TABLE II______________________________________Orange oil contents of various spray-dried, encapsulatedproducts as determined by gas chromatography Orange oil in CHCl3 Orange oilEmulsion Spray-dried Limonene extract in samplecomposition sample (g) peak area (% w/w) (% w/w)______________________________________30% arabic/ (1) 0.1025 2118 0.0287 + 14.010% oil (2) 0.1041 2807 0.0380 + 18.330% araban/ (1) 0.1030 2623 0.0355 + 17.210% oil (2) 0.1053 2977 0.0403 + 19.140% arabic/ (1) 0.1011 2013 0.0273 + 13.510% oil (2) 0.1034 1708 0.0231 + 11.2 (3) 0.1014 2356 0.0279 ++ 13.8 (4) 0.1054 2786 0.0330 ++ 15.7 (5) 0.1037 1983 0.0235 ++ 11.340% araban/ (1) 0.1061 2409 0.0285 ++ 13.410% oil (2) 0.1036 2187 0.0259 ++ 12.540% araban/ (1) 0.1040 2860 0.0339 + 16.315% oil (2) 0.1065 3066 0.0363 ++ 17.040% araban/ (1) 0.1062 2516 0.0298 ++ 14.020% oil (2) 0.1047 2588 0.0306 ++ 14.6______________________________________ + conversion factor 1.35 10-5 (area/%) ++ conversion factor 1.18 10-5 (area/%)
TABLE III______________________________________A comparison of the encapsulation efficiencies of arabanand gum arabic used in a spray-dried, encapsulatedorange oil product. Actual oil content of Max. theoretical Actual × 100Emulsion product oil content (%) max.composition (% w/w) (% w/w) theoretical______________________________________30% arabic/ 1) 14.0 28.5 4910% oil 2) 18.3 28.5 6430% araban/ 1) 17.2 28.5 6010% oil 2) 19.1 28.5 6740% arabic/ 1) 13.5 23.0 5910% oil 2) 11.2 23.0 49 3) 13.8 23.0 60 4) 15.7 23.0 68 5) 11.3 23.0 4940% araban/ 1) 13.4 23.0 5810% oil 2) 12.5 23.0 5440% araban 1) 16.3 31.1 5215% oil 2) 17.0 31.1 5540% araban/ 1) 14.0 38.5 3620% oil 2) 14.6 38.5 38______________________________________
The results of re-analysis of the spray-dried encapsulated orange oil are shown in Table IV. Samples were stored in polythene bags at room temperature in the dark for 28 weeks before being re-analysed, using the same GC method as before (based on quantification of D-limonene).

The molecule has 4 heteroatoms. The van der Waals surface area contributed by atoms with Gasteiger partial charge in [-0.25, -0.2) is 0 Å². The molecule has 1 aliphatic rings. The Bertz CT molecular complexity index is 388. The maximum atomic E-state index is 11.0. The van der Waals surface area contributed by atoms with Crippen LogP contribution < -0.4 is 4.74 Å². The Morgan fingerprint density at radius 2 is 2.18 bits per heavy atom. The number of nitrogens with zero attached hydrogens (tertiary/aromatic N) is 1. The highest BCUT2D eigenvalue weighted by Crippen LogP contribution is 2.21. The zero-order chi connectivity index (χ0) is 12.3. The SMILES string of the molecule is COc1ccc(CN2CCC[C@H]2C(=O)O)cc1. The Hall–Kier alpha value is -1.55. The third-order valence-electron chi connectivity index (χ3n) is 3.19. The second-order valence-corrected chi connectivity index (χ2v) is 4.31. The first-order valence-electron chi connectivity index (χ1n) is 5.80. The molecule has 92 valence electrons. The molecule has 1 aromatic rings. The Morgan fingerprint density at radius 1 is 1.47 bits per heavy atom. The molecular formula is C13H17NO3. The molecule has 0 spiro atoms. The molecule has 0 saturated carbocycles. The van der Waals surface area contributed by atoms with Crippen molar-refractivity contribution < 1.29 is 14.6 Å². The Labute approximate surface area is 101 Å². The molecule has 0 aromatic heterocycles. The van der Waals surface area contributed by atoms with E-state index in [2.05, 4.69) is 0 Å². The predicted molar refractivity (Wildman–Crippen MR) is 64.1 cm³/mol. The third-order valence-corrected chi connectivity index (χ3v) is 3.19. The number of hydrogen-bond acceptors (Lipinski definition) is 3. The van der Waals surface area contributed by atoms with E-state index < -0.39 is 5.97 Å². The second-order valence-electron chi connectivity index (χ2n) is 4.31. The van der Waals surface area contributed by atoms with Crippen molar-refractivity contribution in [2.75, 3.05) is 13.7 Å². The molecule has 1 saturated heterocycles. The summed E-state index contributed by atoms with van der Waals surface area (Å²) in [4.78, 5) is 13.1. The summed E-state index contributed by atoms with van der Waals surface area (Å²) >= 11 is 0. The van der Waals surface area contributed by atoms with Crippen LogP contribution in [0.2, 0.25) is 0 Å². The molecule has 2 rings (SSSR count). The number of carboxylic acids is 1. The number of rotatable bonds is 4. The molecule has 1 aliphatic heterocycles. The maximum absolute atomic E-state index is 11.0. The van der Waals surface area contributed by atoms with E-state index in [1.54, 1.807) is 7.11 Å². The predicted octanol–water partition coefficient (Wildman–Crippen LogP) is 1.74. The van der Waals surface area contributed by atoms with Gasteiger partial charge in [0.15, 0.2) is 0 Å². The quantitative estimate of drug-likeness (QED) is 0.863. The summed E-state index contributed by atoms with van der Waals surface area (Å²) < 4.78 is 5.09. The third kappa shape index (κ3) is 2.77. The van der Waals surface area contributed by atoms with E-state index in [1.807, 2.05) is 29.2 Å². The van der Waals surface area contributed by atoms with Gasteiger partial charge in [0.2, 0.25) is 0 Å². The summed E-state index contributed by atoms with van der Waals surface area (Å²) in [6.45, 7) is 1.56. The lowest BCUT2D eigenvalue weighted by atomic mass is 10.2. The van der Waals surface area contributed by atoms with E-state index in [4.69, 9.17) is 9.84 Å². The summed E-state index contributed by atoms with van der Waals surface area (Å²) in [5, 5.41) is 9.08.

Araban appears at least as good as gum arabic in its capacity to encapsulate orange oil. However, spray-dried powders prepared with araban are more stable during storage than those prepared with gum arabic.
TABLE IV______________________________________ % Oil encapsulated Fall on storageSample Initial At 28 weeks (%)______________________________________Arabic 30%/ 71.2 40.0 44Oil 10%Araban 30%/ 70.9 66.7 6Oil 10%Arabic 40%/ 62.5 47.4 24Oil 10%Araban 40%/ 62.6 56.1 10Oil 10%Araban 40%/ 53.3 43.7 18Oil 15%Araban 40%/ 37.1 37.7 --Oil 20%______________________________________
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|U.S. Classification||426/52, 536/2, 426/804, 426/573|
|International Classification||A23L29/244, A23L29/20, A23L27/00, C08B37/06, C12P19/04, C08L5/00, C12S3/12, C08L5/06, C08B37/00|
|Cooperative Classification||C12P19/04, A23L29/244, A23L27/72, Y10S426/804|
|European Classification||A23L1/0528, C12P19/04, A23L1/22B2|
|Jul 15, 1991||AS||Assignment|
Owner name: BRITISH SUGAR PLC, A UNITED KINGDOM COMPANY, UNITE
Free format text: ASSIGNMENT OF ASSIGNORS INTEREST.;ASSIGNORS:MCCLEARY, BARRY V.;COOPER, JULIAN M.;WILLIAMS, EDWARD L.;REEL/FRAME:005843/0358
Effective date: 19910618
|May 10, 1994||CC||Certificate of correction|
|May 13, 1997||REMI||Maintenance fee reminder mailed|
|Oct 5, 1997||LAPS||Lapse for failure to pay maintenance fees|
|Dec 16, 1997||FP||Expired due to failure to pay maintenance fee|
Effective date: 19971008